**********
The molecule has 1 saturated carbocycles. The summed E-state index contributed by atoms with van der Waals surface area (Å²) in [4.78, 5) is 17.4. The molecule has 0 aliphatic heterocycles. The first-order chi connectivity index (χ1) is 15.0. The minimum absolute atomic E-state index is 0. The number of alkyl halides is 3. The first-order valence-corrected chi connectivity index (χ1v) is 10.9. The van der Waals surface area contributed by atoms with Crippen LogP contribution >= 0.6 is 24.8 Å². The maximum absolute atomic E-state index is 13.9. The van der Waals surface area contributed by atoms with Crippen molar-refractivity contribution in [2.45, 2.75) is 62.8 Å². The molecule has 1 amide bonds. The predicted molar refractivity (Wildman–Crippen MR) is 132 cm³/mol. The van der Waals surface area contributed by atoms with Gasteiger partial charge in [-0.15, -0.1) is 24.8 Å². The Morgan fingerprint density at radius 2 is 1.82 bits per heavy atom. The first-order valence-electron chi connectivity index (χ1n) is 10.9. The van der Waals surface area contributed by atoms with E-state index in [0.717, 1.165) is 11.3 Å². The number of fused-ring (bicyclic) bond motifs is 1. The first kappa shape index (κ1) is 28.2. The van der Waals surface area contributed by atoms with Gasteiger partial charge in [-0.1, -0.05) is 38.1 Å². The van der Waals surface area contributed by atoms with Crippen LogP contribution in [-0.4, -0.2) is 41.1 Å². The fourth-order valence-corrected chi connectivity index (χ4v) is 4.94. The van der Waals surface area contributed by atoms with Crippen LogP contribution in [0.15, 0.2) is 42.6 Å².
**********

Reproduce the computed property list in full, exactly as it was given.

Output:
The molecule has 1 saturated carbocycles. The summed E-state index contributed by atoms with van der Waals surface area (Å²) in [4.78, 5) is 17.4. The molecule has 0 aliphatic heterocycles. The first-order chi connectivity index (χ1) is 15.0. The minimum absolute atomic E-state index is 0. The number of alkyl halides is 3. The first-order valence-corrected chi connectivity index (χ1v) is 10.9. The van der Waals surface area contributed by atoms with Crippen LogP contribution >= 0.6 is 24.8 Å². The maximum absolute atomic E-state index is 13.9. The van der Waals surface area contributed by atoms with Crippen molar-refractivity contribution in [2.45, 2.75) is 62.8 Å². The molecule has 1 amide bonds. The predicted molar refractivity (Wildman–Crippen MR) is 132 cm³/mol. The van der Waals surface area contributed by atoms with Gasteiger partial charge in [-0.15, -0.1) is 24.8 Å². The Morgan fingerprint density at radius 2 is 1.82 bits per heavy atom. The first-order valence-electron chi connectivity index (χ1n) is 10.9. The van der Waals surface area contributed by atoms with E-state index in [0.717, 1.165) is 11.3 Å². The number of fused-ring (bicyclic) bond motifs is 1. The first kappa shape index (κ1) is 28.2. The van der Waals surface area contributed by atoms with Gasteiger partial charge in [-0.1, -0.05) is 38.1 Å². The van der Waals surface area contributed by atoms with Crippen LogP contribution in [-0.4, -0.2) is 41.1 Å². The fourth-order valence-corrected chi connectivity index (χ4v) is 4.94. The van der Waals surface area contributed by atoms with Crippen LogP contribution in [0.15, 0.2) is 42.6 Å².